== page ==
The stakes will change a lot - not only are the content creators being liberated; our collective sentence as captive audience is nearly over - and those whose livelihoods depended upon forcing us to endure commercials and crappy advertizing get to ride along with us as we demand better quality & less bulls--t.

Being able to purchase only the song you want, and not the rest of a questionable album, is just the beginning. However, I am still very reluctant to purchase music from ITMS; I don't like the limitation of software police on my media, telling me where and how I can play my own music. I can play my CD's anywhere I want, not just on 5 Macs. And this BS about whose machines can play what formats, more of the same sorry-ass politics from the Fear-Of-Not-Enough and the Need-To-Dominate-It-All. Steve! You're better than that! Open up those iPods, man! I'm not willing to let my passion for music be a pawn in your power games with proprietary poo-poo!

Look at earth from outer space, Give me real, don't give me fake; give me heart, give me soul...don't forget the rest of us. just open up your eyes

Phil St. Romain
06-27-2005, 04:38 PM
The verdict is in, and it went unanimously against Grokster et al.

"We hold that one who distributes a device with the object of promoting its use to infringe copyright, as shown by the clear expression or other affirmative steps taken to foster infringement, is liable for the resulting acts of infringement by third parties," Justice David H. Souter wrote for the court.
- see http://www.foxnews.com/story/0,2933,160792,00.html

So what now? Any implications beyond file-sharing software?

ArcticStones
06-27-2005, 04:43 PM
Uh oh...

...and it was unanimous? I think the judicial argument here has to be read very carefully. For that, as much as the decision at itself, will more accurately define precedent -- and thus decide what happens in the wake of the decision against Grokster.

-- ArcticStones

voldenuit
06-27-2005, 06:21 PM
Whoever feels that foxnews might not be exactly the place where journalistic excellence especially on that topic is naturally at home, may want to have a look at the website of the EFF, where lots of first-hand information is linked:

http://www.eff.org/IP/P2P/MGM_v_Grokster/


including the full text of the ruling:

http://www.eff.org/IP/P2P/MGM_v_Grokster/04-480.pdf

voldenuit
06-27-2005, 07:15 PM
For now, I've only skimmed the judgements text, but J. BREYER, while finally concurring, actually makes a pretty strong argument in the opposite direction and holds up the Sony principle.

It is not an accident neither that the copyright-mafia goes after the commercial p2p people rather than open-source networks with no ad- and spyware-riddled clients.

The stupidity of the defendants, who answered emails of downloaders too dense to get their pirated films to play and evidence showing the defendants openly were out to capture the market of napster once it would be shut down didn't help their case neither.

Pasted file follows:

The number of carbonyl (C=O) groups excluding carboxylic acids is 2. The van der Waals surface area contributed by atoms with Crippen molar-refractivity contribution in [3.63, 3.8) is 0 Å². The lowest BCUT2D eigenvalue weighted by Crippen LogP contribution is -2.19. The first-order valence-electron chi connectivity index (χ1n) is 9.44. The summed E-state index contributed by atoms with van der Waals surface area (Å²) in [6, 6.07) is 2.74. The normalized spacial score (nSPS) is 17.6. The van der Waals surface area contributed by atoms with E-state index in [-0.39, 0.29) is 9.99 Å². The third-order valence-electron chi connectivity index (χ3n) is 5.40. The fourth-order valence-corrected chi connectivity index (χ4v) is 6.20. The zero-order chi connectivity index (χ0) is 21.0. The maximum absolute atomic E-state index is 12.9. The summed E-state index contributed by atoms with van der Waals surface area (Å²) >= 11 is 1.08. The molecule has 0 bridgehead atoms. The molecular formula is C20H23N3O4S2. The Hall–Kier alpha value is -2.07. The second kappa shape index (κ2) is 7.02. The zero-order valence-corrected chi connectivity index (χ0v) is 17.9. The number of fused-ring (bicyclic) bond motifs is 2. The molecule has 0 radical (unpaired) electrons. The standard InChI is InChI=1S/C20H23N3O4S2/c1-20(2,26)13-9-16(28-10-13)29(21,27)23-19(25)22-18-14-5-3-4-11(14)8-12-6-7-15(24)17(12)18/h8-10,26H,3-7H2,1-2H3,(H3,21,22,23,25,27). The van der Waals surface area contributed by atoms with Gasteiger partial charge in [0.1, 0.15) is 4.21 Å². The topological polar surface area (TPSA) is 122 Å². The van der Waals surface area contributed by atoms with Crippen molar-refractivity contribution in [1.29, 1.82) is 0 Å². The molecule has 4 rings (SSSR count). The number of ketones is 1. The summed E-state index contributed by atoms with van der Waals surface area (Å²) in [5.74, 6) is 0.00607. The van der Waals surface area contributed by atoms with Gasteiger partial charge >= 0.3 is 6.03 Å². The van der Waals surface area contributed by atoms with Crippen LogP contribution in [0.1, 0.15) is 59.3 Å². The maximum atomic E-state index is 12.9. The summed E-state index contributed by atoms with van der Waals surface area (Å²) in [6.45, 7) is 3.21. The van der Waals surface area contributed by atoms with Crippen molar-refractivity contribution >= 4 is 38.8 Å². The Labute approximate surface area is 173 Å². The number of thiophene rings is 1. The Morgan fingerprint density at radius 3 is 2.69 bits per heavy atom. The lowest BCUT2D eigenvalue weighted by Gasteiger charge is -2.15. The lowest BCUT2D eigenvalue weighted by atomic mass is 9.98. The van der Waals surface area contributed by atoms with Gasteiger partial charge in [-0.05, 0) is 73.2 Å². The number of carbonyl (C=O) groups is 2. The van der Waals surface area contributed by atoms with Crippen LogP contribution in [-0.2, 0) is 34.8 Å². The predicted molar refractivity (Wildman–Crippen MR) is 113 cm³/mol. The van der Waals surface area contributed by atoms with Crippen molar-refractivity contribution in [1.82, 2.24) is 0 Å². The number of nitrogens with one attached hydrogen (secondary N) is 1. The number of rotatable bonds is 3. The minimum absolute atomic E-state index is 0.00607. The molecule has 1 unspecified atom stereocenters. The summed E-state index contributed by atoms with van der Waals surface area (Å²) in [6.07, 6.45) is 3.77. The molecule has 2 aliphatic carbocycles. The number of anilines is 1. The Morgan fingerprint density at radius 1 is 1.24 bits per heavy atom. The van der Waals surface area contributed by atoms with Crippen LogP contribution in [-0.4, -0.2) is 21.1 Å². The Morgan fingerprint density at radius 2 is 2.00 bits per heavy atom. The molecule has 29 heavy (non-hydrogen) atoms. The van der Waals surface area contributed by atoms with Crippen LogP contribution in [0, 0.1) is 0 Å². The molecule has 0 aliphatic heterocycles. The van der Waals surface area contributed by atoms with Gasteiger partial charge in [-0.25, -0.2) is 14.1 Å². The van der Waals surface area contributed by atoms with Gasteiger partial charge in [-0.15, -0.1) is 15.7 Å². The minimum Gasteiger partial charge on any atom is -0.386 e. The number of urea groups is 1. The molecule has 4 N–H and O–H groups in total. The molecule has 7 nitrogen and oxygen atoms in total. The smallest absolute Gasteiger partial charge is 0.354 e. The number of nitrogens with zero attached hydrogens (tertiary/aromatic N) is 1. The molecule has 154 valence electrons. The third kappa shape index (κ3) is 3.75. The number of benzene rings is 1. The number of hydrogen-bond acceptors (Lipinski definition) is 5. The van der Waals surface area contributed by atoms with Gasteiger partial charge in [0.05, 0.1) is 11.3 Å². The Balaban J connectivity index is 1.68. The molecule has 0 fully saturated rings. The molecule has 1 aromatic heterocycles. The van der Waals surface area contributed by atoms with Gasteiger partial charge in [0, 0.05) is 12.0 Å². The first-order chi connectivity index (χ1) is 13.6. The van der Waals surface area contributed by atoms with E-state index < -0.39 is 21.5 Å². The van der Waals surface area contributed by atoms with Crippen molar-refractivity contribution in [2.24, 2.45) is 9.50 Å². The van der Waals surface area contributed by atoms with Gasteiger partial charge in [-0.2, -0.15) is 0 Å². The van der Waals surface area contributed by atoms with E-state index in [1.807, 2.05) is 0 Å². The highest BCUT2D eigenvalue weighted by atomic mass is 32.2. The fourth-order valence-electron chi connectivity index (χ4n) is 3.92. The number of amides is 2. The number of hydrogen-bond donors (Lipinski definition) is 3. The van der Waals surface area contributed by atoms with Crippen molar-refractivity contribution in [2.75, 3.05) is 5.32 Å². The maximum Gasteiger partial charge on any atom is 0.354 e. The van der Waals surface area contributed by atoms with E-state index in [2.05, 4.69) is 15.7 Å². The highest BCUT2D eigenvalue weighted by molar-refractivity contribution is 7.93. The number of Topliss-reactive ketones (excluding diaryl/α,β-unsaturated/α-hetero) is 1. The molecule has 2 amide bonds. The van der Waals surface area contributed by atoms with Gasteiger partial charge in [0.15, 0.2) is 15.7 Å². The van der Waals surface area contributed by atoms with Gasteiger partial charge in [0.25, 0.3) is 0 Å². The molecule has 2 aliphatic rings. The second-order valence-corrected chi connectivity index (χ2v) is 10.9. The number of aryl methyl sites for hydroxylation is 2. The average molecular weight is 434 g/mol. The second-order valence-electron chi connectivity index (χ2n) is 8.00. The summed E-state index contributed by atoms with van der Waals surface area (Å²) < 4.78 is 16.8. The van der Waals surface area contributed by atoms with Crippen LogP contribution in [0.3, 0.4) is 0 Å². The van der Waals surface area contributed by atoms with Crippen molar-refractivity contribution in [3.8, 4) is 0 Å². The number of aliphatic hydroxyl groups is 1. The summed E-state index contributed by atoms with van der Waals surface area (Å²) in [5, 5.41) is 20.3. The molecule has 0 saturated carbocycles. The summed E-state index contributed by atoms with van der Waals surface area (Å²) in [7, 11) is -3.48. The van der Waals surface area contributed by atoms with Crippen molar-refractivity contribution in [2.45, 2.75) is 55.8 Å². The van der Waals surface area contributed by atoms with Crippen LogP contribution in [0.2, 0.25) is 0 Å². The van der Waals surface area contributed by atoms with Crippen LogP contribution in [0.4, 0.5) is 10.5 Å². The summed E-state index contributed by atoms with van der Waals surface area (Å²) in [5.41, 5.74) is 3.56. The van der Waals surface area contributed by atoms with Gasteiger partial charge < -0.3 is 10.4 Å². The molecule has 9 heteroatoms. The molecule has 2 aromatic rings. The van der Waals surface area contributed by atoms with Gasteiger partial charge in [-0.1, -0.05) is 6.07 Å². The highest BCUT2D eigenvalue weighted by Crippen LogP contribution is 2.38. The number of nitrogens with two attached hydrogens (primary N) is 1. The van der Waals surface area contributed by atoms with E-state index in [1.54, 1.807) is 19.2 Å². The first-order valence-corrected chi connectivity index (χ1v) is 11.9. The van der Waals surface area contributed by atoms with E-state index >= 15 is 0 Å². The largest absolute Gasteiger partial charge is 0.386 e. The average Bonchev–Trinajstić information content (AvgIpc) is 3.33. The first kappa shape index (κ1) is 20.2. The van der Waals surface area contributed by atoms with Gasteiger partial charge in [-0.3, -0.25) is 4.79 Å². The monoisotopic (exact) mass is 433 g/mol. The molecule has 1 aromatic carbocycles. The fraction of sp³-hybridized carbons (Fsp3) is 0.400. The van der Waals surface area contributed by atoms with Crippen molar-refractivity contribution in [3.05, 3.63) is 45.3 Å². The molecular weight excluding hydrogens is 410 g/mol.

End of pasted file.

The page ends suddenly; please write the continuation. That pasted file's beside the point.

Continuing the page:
Will it really take the decision of a US court to convince the filesharing public to be slightly more attentive to what kind of technology they are using ?

How hard is it to understand that open-source BitTorrent and friends should definitely be preferred over business-models based on spy- and adware ?

Markle
06-27-2005, 10:48 PM
Anyone can read the decision at the opinions page of the Supreme Court's website:

Supreme Court Decisions (http://www.supremecourtus.gov/opinions/04slipopinion.html)

Click on Metro-Godwyn-Mayer Studios v. Grokster.

I'm always surprised when anyone thinks they have the RIGHT to steal music off the internet and gets indignant when you tell them they shouldn't. Grokster, Napster, etc., etc., were invented for the PURPOSE of piracy. They weren't valid inventions with an illegal purpose that was merely incidental.

It's a misnomer to call what they do "file sharing." You can't "share" what you don't own.

Markle

ArcticStones
06-28-2005, 12:57 AM
…may want to have a look at the website of the EFF, where lots of first-hand information is linked:

http://www.eff.org/IP/P2P/MGM_v_Grokster/

including the full text of the ruling:

http://www.eff.org/IP/P2P/MGM_v_Grokster/04-480.pdf

Anyone can read the decision at the opinions page of the Supreme Court's website:

Supreme Court Decisions

Click on Metro-Godwyn-Mayer Studios v. Grokster.
Thanks Markle & Voldenuit (& partners),
Indeed, in such matters it is always better to go to the source itself. This makes it possible to see clearly and discuss on the basis of the facts -- and in this case on the basis of the Justices’ expressed opinions.

And thanks for the alternative to FoxNews, Voldenuit. I realize that FoxNews is highly respected in the US (i.e.: watched), and that they operate with slogans such as "Fair and balanced" and "We report, you decide". But here in Europe (and amongst the PBS-watching segment of the media savvy US population), FoxNews is not exactly known for journalistic excellence. In fact, a few months ago, Norwegian television aired a long analysis on their systematically skewed reporting. I believe it was an American PBS production. Excellent!

Well, not to be distracted -- back to Grokster and the now public arguments of nine Justices of the US Supreme Court...

I'm predicting the Supreme Court will come down against this kind of open file sharing, and I suspect their argument will be that it too easily facilitates access to property that one does not have a legal right to possess.
Phil, turns out you were absolutely right!

Anyone interested in the topic of file sharing, p2p and music/software piracy really should read the opinion in its entirety. It is very thorough. Perhaps most interesting are the nuanced differences in opinion that appear, for instance where Justice J. Breyer takes issue with som of Justice Ginsburg’s points.

As mentioned earlier, however, the Supreme Court decision was unanimous.